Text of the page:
Bear Spray by Tom Reynolds
Nick Kristof (a CNN contributor) has an op-ed in the New York Times titled, “A Gun in the Home Makes Murder More Likely, Not Less.”
Kristof unequivocally states that in the United States, we suffer from: ”…a mass delusion that a gun in the home makes us safer.” (Those that attended the Member’s Meeting on Saturday heard speaker and psychiatrist Doctor Robert Young say that ‘it ain’t necessarily so’.)
He uses the terms “delusion” and that it’s our “perceptions of rising crime” to convince us that crime isn’t rising and we are simply being misled (probably misled by the NRA and countless news articles?)
Kristof further states that, “People may choose to have firearms for hunting or target practice or to protect livestock from predators …but given the elevated risk, personal safety is not a good reason to acquire a gun.” (Emphasis added.)
Oh yeah? So what is Kristof’s alternative?
“…bear spray instead of a gun.”
He continues, “As a backpacker, I carry bear spray in grizzly country because it’s more effective than a handgun at stopping one of these bears if it charges; the same may be true of stopping a home invader, and certainly the consequences of a mistake aren’t deadly.”
Kristof is obviously not a reader of SCOPE Emails where we point out that, according to numerous studies, guns are used somewhere between 700 thousand and 3 million times a year for defensive purposes.
And then, as one sharp-eyed SCOPE member pointed out, Kristof did not research the laws in NY state. NYS Penal Law section 265.50 indicates that you can have a pocket size self-defense spray device. But, NYCRR section 54.3 says that a self-defense spray shall not contain more than 0.7% by total weight Capsaicinoids.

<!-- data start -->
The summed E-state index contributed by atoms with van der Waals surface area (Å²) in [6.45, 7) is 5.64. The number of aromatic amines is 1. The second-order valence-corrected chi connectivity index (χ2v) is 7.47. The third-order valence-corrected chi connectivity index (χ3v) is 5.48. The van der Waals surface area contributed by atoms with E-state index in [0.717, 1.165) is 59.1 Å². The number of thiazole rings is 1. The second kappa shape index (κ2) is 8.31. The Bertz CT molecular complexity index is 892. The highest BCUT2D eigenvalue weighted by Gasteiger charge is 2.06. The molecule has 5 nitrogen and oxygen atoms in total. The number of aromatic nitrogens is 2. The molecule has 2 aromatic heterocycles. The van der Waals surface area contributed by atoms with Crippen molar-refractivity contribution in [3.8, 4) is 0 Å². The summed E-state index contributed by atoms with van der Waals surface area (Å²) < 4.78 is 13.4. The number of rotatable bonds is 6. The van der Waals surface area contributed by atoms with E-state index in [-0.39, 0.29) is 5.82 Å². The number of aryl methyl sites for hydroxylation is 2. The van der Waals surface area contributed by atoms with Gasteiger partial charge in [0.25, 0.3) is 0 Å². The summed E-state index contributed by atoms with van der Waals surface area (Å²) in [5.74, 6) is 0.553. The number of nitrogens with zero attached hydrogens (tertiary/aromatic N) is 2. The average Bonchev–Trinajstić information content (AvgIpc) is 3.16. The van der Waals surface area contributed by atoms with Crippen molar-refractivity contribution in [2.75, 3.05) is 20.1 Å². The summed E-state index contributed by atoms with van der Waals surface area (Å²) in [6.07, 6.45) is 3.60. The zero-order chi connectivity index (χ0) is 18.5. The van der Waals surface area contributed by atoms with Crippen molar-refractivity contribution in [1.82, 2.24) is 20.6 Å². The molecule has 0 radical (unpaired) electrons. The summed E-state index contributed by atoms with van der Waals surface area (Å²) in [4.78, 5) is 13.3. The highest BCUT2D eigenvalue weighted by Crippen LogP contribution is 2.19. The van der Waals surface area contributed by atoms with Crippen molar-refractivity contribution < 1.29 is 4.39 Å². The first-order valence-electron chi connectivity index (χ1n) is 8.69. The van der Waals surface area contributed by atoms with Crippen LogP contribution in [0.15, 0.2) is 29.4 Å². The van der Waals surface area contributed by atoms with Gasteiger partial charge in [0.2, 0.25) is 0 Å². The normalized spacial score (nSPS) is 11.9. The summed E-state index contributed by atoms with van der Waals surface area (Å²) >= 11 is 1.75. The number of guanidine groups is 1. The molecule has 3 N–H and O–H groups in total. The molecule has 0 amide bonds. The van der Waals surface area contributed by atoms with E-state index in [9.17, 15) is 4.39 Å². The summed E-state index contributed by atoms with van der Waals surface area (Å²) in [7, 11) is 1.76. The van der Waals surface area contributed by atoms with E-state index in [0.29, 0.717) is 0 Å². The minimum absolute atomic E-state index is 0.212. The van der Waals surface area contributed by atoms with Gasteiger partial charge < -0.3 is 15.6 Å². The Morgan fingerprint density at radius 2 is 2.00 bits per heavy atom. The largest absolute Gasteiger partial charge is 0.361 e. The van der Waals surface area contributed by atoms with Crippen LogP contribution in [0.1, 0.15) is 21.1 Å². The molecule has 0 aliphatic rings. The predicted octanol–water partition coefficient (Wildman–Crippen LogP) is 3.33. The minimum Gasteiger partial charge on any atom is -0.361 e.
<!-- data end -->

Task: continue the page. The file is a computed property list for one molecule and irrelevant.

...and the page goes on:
Bear spray contains a greater amount. (Counter Assault Bear Deterrent is 2.0%)
Also notice he uses the term: “..may be true.” The Left is infamous for inserting may, might, could etc. in a way that makes it sound factual. And, of course, they never point out that their position: “may not be true.”
As to bear spray being more effective than a gun, there are differences of opinion.
This articles votes for bear spray.
Does Bear Spray Really Work? — CleverHiker | Backpacking Gear Reviews & Tutorial
This article votes for a gun.
Bear Spray Fails Again in Canadian Bear Attack, Ends with Pet Dog Killed (ammoland.com)
Remember Kristof also said: “..the consequences of a mistake aren’t deadly.” The holder of a can of Bear Spray that didn’t work may disagree.
So, as usual, the NY Times makes a ‘factual’ sounding statement that should be labelled as maybe.
Then, there is a potential issue with bear spray that also goes unmentioned when the NY Times rages against ‘large capacity magazines’: what if you are being attacked by multiple assailants?